Good luck finding anything interesting and soulful in this SEO-ridden (sidenote: Want to find interesting stuff on the web? Try Marginalia Search. ) Oh yeah – I didn’t even mention how every time you hurriedly click out of that stupid pop-up to finally read the answer to your question, the site downloads a bunch of cookies and trackers so that Google and Meta and Amazon can cater personalized ads just for (sidenote: Use UBlock Origin, or some other ad & tracker blocker of your choice. )

I also dislike social media. I could go on and on about why, but I’ll try to keep it short and sweet:

I’d wanted to leave social media for a long time. Web revival offered a healthy way to replace it. Funnily enough, this community gives me all I ever really wanted out of social media, and does it a thousand times better. I can connect with people remotely, share what’s important to me, and get access to content that is thoughtful, interesting, and cool.

You’re stuck in the past!

Maybe I am. Maybe I’m missing out on MLM invites from Sindy from high school, maybe I’m behind on this week’s microtrend, and maybe the world was counting on me to chime in with my performative activism. But I don’t think I’ll ever look back at my life and think, “Gee, I wish I spent more time on Instagram.”

The digital landscape in 2022 stinks so much that the stench is leaking into our reality. There are millions of sites, but we’ve been herded into, like, four of them, and those four just so happen to be the worst ones. People are scheming more and more inane ways to make money off the already-milked dry (sidenote: What is the point of paying to see your NFT girlfriend nude if they all look the same underneath? Wait, back up a bit. What is the point of paying for a cartoon if it’s not even unique and customized – just a randomized Mr. Potato Head? (Yes, I unfortunately partly understand why people buy NFTs. I just can’t wrap my head around how deeply sad it is.) ) I’ve been told to pump out content and prioritize “SEO optimization” over writing quality articles. I have to accept the fact that Instagram affected my mental health and relationships during my most vulnerable years.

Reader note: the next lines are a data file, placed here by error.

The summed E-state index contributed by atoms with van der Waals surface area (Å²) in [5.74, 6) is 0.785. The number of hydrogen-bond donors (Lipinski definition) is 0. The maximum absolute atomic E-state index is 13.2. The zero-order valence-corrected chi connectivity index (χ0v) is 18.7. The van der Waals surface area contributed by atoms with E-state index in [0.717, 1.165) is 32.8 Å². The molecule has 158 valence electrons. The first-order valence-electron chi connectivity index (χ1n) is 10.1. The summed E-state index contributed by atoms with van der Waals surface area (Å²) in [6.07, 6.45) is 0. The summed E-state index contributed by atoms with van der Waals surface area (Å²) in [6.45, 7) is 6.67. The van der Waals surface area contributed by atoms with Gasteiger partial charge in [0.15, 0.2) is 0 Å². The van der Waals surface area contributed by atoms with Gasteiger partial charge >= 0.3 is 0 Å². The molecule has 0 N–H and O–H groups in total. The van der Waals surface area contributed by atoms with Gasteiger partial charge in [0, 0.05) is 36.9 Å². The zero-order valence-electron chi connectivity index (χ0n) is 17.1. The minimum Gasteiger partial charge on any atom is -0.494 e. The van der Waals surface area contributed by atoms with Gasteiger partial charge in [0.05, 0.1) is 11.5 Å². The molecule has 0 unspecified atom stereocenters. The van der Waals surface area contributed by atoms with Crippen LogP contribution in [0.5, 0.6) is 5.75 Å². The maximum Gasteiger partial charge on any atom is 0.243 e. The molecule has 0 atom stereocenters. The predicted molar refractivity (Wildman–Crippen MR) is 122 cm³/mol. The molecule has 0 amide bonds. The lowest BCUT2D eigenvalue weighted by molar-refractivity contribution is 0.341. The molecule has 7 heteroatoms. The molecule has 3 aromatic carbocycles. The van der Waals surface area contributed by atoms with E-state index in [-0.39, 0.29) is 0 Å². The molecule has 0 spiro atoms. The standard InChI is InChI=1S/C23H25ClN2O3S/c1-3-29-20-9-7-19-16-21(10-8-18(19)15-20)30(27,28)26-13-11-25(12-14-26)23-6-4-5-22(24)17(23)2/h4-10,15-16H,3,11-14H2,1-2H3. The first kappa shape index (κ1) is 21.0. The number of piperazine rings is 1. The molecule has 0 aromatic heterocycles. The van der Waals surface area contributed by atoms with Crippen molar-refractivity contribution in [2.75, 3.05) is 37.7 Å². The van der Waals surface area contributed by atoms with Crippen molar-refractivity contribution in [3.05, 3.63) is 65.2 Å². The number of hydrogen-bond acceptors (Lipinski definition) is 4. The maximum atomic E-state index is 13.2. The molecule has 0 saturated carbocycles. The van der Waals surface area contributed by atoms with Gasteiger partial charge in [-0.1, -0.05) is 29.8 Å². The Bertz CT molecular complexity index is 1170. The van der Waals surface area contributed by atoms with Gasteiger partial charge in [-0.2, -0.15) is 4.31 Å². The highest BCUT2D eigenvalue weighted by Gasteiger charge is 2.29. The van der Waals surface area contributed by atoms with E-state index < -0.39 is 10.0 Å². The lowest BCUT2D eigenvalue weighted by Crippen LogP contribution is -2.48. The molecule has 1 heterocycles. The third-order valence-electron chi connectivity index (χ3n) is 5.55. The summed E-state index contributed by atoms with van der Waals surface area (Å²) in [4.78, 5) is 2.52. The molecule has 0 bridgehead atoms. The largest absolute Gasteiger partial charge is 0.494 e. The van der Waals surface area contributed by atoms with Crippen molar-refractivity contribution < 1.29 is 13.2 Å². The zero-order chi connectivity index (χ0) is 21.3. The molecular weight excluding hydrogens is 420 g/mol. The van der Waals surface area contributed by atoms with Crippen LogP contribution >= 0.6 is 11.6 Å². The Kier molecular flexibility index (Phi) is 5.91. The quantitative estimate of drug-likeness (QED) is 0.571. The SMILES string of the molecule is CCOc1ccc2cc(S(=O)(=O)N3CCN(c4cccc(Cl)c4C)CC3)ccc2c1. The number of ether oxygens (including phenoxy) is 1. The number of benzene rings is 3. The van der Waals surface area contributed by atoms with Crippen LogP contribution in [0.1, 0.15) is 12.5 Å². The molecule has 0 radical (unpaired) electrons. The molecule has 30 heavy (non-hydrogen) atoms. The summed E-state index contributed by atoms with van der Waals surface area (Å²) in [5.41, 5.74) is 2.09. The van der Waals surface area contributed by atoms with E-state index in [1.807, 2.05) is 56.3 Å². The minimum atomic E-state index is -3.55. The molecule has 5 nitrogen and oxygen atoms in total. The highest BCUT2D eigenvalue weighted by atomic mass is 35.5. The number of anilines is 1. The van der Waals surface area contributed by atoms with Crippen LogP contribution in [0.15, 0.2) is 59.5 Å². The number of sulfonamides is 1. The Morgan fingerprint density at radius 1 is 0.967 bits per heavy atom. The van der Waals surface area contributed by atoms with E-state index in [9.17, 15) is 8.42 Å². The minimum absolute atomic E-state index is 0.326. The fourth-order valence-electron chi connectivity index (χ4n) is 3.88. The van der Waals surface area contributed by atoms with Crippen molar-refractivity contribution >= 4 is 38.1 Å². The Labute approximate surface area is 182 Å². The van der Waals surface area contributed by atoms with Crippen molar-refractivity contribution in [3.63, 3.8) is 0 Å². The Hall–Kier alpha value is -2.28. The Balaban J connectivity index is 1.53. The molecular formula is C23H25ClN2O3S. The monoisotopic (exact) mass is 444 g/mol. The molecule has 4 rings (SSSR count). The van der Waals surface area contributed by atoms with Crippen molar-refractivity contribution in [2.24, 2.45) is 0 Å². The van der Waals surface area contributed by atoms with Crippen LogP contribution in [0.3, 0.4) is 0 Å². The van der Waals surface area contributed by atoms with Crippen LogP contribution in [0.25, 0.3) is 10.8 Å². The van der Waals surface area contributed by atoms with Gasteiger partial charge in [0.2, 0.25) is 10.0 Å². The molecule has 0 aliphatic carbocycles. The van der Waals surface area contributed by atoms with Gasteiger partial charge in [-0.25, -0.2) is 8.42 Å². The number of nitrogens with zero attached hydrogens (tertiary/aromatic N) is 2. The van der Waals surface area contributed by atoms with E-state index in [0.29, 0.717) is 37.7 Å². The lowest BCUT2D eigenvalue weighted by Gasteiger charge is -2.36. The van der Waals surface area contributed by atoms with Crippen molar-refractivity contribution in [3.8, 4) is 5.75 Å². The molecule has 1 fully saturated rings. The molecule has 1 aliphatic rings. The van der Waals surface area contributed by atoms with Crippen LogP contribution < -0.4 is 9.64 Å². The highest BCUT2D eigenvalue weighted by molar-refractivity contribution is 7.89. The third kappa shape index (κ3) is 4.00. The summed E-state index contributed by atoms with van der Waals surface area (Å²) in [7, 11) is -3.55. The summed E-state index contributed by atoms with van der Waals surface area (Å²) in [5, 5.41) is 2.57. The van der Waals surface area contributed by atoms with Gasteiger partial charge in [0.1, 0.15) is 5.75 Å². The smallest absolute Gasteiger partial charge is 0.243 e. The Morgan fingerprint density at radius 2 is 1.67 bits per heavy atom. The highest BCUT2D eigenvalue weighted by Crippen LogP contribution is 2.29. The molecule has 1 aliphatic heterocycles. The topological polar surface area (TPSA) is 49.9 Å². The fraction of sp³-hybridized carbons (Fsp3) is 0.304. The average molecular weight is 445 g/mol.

delovely is my humble little corner of the web, far, far away from the digital dystopia.

I didn’t make my site because I wanted to roleplay what it’s like to have a website in 2002 – although I’ve seen some people who do that, and that’s rad. For many web revival sites I’ve come across, vintage aesthetics are just that: an aesthetic. One which reminds the webmaster that it’s okay to be unprofessional in whatever way they want to be, whether that’s fun, cute, emo, techy, experimental, whatever.

But what’s the point?

Because it’s fun and because it brings me joy.

When I code my site, I’m the one who calls the shots. I don’t have to fit myself into little boxes, and there are no “likes” to give a second thought about. I don’t worry so much about “rambling” or oversharing because, after all, you came to me.

I like delovely. I like how it looks. I like what it says. And I like it here.

Other links:
Koos Looijesteijn: the person who scripted the nifty sidenotes; also runs an interesting blog
Neocities.org: what I use to host my site
Yesterweb.org: An online community that makes it easy to get into web revival. Hosts a directory of DIY sites (called a webring) and an e-zine, among other things